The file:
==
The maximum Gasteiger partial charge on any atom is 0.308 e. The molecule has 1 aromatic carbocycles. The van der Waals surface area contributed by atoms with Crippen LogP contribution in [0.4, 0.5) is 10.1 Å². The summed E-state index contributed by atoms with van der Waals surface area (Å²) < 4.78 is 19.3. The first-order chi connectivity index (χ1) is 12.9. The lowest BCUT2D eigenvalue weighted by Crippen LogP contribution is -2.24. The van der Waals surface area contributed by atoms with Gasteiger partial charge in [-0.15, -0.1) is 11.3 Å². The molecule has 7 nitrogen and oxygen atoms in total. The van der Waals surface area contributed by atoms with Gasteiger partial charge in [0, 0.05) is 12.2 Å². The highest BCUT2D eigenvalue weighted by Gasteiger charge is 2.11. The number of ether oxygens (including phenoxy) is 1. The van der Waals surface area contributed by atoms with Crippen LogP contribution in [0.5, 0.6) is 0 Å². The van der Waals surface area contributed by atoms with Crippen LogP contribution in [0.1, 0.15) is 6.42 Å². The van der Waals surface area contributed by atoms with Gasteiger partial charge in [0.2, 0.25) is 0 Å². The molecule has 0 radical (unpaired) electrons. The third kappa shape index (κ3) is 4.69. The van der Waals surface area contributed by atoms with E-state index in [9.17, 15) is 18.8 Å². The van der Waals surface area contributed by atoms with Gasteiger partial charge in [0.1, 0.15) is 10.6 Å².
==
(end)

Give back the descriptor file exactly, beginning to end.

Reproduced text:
The maximum Gasteiger partial charge on any atom is 0.308 e. The molecule has 1 aromatic carbocycles. The van der Waals surface area contributed by atoms with Crippen LogP contribution in [0.4, 0.5) is 10.1 Å². The summed E-state index contributed by atoms with van der Waals surface area (Å²) < 4.78 is 19.3. The first-order chi connectivity index (χ1) is 12.9. The lowest BCUT2D eigenvalue weighted by Crippen LogP contribution is -2.24. The van der Waals surface area contributed by atoms with Gasteiger partial charge in [-0.15, -0.1) is 11.3 Å². The molecule has 7 nitrogen and oxygen atoms in total. The van der Waals surface area contributed by atoms with Gasteiger partial charge in [0, 0.05) is 12.2 Å². The highest BCUT2D eigenvalue weighted by Gasteiger charge is 2.11. The number of ether oxygens (including phenoxy) is 1. The van der Waals surface area contributed by atoms with Crippen LogP contribution in [0.5, 0.6) is 0 Å². The van der Waals surface area contributed by atoms with Crippen LogP contribution in [0.1, 0.15) is 6.42 Å². The van der Waals surface area contributed by atoms with Gasteiger partial charge in [0.2, 0.25) is 0 Å². The molecule has 0 radical (unpaired) electrons. The third kappa shape index (κ3) is 4.69. The van der Waals surface area contributed by atoms with E-state index in [9.17, 15) is 18.8 Å². The van der Waals surface area contributed by atoms with Gasteiger partial charge in [0.1, 0.15) is 10.6 Å².